The BS column: The crime of disaffection

(Published in the Business Standard, 28 December 2010)

“Section 124-A, under which I am happily charged, is perhaps the prince among the political sections of the Indian Penal Code designed to suppress the liberty of the citizens. Affection cannot be manufactured or regulated by law. If one has an affection(sic) for a person or system, one should be free to give the fullest expression to his disaffection, so long as he does not contemplate, promote or incite to violence. But the section under which Mr Banker [a colleague in non-violence] and I are charged is one under which mere promotion of disaffection is a crime.”

These words, from Mahatma Gandhi’s closing statement during his trial for sedition in 1922, have been quoted widely in India this year, along with the resurrection of the antiquated laws of Raj India. There were cries of sedition when Arundhati Roy made some remarks on the alienation felt by Kashmiris; this week, the human rights activist Dr Binayak Sen was sentenced to life imprisonment for sedition by a Raipur court in a much-criticised judgement.

By 1909, fears of sedition had turned the British government in India into tireless readers. Sisir Kar’s history of books banned in Bengal under the Raj quotes from a typical circular of the time that urges officers to carefully examine all suspicious material, to “facilitate the immediate detection of seditious books”. As Gandhi was to note, the affection of the subject for the king, or the citizen for the state, could not be commanded—and it was markedly absent in those early years as the national movement gathered steam.

Bankimchandra’s Ananda Math had been in print for 18 years at this time, and as its author, Bankim was struggling between the demands of his job as a government official and the need to express his discontent with the Raj. Between the first and the eighth edition of Ananda Math, the novel that added Vande Mataram to the lexicon of revolution and that would inspire the next generation of revolutionaries, Bankim made continuous changes to the text, often excising or softening sentences that seemed over-critical of the British. In one of the more unusual applications of censorship, there were periods when Ananda Math itself was not banned—but the singing of Vande Mataram was proscribed, and the anthem treated as seditious.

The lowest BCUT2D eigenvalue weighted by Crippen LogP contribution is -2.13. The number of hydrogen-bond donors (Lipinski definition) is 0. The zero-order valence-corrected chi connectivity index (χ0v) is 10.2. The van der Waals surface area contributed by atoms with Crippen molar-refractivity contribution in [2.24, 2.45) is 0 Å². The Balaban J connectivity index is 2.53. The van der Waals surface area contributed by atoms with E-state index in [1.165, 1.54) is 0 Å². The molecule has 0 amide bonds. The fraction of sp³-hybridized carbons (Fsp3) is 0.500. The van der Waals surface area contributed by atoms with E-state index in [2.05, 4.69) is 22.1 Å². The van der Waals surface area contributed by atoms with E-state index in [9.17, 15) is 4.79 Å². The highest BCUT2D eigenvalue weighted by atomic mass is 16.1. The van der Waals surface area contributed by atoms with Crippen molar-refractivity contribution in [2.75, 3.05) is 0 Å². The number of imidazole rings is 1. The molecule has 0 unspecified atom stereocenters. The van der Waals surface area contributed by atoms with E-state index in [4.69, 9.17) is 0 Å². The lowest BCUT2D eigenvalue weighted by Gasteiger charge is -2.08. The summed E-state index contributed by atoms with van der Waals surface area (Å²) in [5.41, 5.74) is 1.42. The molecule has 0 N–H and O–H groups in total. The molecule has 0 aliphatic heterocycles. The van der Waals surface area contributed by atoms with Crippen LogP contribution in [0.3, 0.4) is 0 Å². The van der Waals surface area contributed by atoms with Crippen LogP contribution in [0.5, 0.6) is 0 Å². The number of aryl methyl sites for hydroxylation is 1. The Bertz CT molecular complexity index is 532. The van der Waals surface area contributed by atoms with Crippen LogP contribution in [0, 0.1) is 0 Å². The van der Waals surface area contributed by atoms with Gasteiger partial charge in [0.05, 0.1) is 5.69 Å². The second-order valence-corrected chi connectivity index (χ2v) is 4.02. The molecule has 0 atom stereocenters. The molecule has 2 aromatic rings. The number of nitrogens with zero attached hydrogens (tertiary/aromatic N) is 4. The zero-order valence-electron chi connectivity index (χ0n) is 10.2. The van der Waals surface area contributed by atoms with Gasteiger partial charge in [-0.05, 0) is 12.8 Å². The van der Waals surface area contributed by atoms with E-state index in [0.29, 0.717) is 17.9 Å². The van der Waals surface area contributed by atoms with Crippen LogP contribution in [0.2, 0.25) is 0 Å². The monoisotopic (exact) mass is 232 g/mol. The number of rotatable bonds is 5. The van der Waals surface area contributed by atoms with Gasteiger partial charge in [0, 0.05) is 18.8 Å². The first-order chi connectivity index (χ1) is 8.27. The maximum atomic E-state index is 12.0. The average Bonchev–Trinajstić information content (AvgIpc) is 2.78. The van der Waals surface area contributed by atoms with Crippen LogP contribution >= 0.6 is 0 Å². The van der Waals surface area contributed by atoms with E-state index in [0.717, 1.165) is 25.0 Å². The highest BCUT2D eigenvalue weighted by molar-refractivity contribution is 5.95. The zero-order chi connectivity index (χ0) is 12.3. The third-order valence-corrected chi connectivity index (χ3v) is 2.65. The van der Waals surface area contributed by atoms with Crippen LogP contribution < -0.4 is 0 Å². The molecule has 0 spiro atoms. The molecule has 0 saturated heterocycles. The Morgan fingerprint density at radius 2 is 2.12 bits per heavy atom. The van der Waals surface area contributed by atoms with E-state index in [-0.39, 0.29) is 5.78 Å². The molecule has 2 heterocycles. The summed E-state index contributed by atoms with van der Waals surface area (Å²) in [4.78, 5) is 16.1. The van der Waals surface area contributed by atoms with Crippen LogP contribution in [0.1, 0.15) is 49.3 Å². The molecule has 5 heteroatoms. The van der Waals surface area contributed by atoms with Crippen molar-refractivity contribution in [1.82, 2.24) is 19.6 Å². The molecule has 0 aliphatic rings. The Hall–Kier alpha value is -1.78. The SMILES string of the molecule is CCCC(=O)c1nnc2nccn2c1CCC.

By the time Sharatchandra’s Pather Dabi (1926) was published, featuring, as the Government of Bengal Yearbook commented, “The most powerful act of sedition in almost every page of the book,” disaffection was the spirit of the times. The long history of Pather Dabi, the confiscation of the novel, the exchange between Tagore and Sharatchandra on the impact and validity of criticizing those in power, points to the fact that it was impossible for the Raj to allow questioning of the state without also admitting the disaffection and disillusionment of the writers who questioned it. Tagore disappointed Sharatchandra by praising the tolerance of the British, and by implicitly refusing to endorse the younger author’s insistence that criticism was the only valid response to British rule.

Books like Ananda Math and Pather Dabi were only the most celebrated of their kind; in the attempt to check sedition, journals and books were often confiscated and plays were routinely proscribed or censored. Sisir Kar cites an unwittingly revealing letter from the Police Commissioner, allowing the production of Bankimchandra’s Chandrashekhar to continue if certain objectionable portions were expunged—on pages 10, 19, 20, 33, 36, 40, 41, 43, 51, 54, 55, 80, 120,121, 123, 124, 127, 133, 148 and 151, leaving one to wonder what was left of the play.

All of this, including the trials of the likes of Bal Gangadhar Tilak and Aurobindo Ghose for sedition and conspiracy, were part and parcel of the paraphernalia of a state that was an occupying power, and that had to command the affection of the people who came under its rule. In an independent India, the question is whether the state should still feel paranoid enough to continue using a law where, as Gandhi puts it, “mere promotion of disaffection is a crime”.

The writings of Arundhati Roy, for instance, or the work of Dr Binayak Sen, would have placed them in the time of the British Raj among the ranks of the disaffected. Their willingness, and the willingness of other writers and activists, to question the workings of the state are definitely signs of disaffection. But in a healthy democracy, and a healthy state, the affection of its writers and citizens would be earned, not commanded, and criticism would be welcomed, not seen as threatening. We need to ask whether the same laws that were used against Bankimchandra, Sharatchandra, Tilak and Gandhi should be pressed into service in a country that prides itself on its many freedoms.






8 responses to “The BS column: The crime of disaffection”

  1. Ashok Trivedi Avatar

    Questioning the working of a state is different from giving active support to people who work to overthrow the state, and kill security forces, derail trains and kill innocent people too.

  2. Nila Avatar

    The question of active support is disputed: Ram Guha on why Binayak Sen's conviction can and should be challenged:

  3. Sauvik Avatar

    You say we are "a country that prides itself on its many freedoms." Only the freedom to vote – not to dance (as in Bombay), not to smoke a joint, not to drink (as in Gujarat), or open a small bar, or even sell your "traditional" drinks like mahua, chhung, feni (outside Goa), toddy and so many more. We don't even possess the Right to Property – the key to Liberty. Ours is an "illiberal, socialist democracy." Please don't ever call this Freedom.

  4. Mallikarjun Avatar